Oxford Jewish Thought

Lectures, essays, questions & articles

by Rabbi Eli Brackman

Henry VIII, Oxford’s Hebraists and the Rabbis



One of the most transformative periods in British history is the reformation – the break away of the British crown from Rome. This took place after Henry VIII was unable to receive annulment of his marriage from his sister-in-law Catherine of Aragon to marry Anne Boleyn and produce a male heir to the throne. This issue preoccupied England between 1527 and 1535. In this essay, we will present an in-depth analysis of the issues relating to Henry’s troubled levirate marriage and the Levitical argument that marrying one’s brother’s wife is in violation of the laws of incest. We will look at this through an overview of the key rabbinic texts on this subject, which would have likely been sought and studied by Hen… Read More »

Three Crowns: Interpreting Oxford's Coat of Arms through Jewish Theology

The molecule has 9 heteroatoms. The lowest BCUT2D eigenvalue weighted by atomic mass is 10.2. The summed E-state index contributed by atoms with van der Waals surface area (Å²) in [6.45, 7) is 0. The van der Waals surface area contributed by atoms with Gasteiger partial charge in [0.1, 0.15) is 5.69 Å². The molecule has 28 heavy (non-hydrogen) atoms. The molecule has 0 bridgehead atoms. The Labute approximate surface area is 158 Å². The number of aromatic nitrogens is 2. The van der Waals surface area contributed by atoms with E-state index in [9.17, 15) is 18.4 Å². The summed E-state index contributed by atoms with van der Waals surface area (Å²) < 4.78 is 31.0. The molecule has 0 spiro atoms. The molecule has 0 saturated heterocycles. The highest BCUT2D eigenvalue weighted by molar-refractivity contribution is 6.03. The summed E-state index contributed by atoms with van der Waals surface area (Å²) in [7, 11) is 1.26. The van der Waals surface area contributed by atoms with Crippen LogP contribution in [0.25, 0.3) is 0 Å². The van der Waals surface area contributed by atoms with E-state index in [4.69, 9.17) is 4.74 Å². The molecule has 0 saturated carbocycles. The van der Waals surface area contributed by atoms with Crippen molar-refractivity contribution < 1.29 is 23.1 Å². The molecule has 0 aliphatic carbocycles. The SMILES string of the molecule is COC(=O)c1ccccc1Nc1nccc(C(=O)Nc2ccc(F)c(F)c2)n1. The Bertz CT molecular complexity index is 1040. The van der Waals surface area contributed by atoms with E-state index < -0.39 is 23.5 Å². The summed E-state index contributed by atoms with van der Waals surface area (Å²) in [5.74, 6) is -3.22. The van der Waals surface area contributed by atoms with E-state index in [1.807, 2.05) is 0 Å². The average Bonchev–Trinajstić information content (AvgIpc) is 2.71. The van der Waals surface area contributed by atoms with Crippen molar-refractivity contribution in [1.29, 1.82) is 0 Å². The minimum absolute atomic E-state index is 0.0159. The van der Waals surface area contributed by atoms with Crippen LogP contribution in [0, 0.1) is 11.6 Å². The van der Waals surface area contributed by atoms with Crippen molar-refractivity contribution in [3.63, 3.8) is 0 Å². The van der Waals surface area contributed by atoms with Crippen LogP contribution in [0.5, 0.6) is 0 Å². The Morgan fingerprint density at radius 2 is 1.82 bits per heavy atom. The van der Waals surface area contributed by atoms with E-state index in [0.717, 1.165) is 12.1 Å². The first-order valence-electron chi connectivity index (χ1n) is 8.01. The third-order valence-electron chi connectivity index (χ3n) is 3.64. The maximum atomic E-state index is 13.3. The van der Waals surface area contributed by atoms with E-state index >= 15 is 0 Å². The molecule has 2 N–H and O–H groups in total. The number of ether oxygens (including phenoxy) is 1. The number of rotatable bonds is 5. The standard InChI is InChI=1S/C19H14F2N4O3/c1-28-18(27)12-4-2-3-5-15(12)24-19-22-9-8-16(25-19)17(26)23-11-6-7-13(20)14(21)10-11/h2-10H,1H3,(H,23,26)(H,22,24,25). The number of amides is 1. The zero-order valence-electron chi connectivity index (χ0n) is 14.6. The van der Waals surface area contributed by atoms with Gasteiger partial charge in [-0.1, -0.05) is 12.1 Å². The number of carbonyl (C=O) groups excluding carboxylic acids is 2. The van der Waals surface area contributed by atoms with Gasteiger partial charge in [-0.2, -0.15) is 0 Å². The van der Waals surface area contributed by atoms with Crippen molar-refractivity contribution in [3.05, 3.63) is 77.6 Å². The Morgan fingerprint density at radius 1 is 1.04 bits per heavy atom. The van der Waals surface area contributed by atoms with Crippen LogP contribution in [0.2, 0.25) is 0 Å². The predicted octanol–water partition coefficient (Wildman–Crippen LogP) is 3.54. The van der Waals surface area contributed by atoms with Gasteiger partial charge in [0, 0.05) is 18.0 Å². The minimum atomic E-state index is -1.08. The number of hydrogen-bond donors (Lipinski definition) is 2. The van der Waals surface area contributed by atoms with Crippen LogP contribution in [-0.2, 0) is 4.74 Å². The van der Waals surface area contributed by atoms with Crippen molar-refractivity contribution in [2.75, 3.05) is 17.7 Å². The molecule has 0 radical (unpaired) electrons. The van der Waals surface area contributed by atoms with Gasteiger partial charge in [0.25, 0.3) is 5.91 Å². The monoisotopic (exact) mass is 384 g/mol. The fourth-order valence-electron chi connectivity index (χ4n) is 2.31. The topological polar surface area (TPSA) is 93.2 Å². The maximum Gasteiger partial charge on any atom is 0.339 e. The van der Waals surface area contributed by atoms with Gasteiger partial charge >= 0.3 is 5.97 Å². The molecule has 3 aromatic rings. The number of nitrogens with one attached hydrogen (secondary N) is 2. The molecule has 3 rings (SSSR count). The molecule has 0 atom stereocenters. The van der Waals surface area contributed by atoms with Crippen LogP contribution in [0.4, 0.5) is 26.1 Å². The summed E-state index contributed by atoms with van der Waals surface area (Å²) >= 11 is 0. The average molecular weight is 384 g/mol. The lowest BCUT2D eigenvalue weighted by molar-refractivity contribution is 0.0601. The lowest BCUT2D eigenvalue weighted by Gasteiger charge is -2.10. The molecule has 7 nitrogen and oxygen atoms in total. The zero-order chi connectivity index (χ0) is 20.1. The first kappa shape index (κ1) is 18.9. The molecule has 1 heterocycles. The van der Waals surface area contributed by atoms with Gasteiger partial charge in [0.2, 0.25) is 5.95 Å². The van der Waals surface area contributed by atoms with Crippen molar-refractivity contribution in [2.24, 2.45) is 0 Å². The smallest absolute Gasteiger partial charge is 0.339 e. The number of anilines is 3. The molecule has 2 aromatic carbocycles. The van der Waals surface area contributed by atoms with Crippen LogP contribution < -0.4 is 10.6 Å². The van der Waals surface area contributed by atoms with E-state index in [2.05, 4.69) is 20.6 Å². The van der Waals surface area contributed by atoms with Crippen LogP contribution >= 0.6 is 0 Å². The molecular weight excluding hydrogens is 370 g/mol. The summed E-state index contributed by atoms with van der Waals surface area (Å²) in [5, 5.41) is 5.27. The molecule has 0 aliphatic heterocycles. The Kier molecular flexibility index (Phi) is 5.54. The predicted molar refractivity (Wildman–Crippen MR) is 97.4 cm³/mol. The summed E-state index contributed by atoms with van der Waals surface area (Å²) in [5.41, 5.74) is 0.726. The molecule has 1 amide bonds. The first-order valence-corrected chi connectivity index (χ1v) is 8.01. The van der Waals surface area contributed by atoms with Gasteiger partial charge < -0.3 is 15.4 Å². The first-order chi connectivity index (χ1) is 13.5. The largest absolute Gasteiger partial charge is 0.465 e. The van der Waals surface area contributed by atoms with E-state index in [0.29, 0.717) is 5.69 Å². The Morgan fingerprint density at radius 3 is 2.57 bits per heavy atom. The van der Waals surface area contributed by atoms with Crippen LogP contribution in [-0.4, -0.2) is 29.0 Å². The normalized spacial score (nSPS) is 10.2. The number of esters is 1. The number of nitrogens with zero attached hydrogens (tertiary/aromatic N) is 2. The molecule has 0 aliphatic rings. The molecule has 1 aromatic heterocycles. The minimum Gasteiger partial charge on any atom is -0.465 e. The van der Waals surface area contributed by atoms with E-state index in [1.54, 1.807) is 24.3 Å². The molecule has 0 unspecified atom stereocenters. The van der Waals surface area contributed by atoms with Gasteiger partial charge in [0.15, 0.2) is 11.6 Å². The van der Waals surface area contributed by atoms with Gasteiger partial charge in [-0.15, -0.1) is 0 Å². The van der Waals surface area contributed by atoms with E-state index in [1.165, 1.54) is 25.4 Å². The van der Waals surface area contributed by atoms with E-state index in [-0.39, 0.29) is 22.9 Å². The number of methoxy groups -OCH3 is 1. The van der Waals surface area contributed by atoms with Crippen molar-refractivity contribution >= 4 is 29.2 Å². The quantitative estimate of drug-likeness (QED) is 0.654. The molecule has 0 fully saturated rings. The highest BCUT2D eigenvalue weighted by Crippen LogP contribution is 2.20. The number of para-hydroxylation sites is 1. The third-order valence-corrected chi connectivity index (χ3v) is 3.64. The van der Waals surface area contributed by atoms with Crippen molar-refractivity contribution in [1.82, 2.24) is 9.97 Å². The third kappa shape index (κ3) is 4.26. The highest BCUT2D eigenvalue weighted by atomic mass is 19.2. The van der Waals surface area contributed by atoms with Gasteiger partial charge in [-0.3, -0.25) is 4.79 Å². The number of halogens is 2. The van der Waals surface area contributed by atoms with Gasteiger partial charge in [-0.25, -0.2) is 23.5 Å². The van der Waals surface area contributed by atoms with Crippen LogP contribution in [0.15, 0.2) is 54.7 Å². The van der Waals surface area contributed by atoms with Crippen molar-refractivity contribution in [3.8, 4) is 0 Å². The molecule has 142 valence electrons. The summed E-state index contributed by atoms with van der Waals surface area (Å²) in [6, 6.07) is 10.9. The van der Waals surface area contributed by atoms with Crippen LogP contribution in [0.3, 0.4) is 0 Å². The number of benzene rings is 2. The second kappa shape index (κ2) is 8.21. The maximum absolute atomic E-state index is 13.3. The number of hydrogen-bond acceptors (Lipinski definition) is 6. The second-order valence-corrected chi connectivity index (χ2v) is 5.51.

Coat of arms.jpg

Oxford University’s coat of arms consists of three crowns - two above and one below - surrounding an open book with an inscription in two columns of the motto Dominus Illuminatio Mea. The origin of the motto is from Psalms “The Lord is My Light”[1], however the origin of the three crowns is a matter for speculation. Some suggest that it comes from the three crowns on the arms of Thomas Cranley (c.1337–1417), who was a Fellow of Merton College in 1366, Warden of New College in 1389 and Chancellor of the University in 1390, and is buried in the grounds of New College.[2] In this essay, I will explore the plausibility of a Hebrew context to the crowns on Oxford’s coat of arms and present interpretations to the i… Read More »

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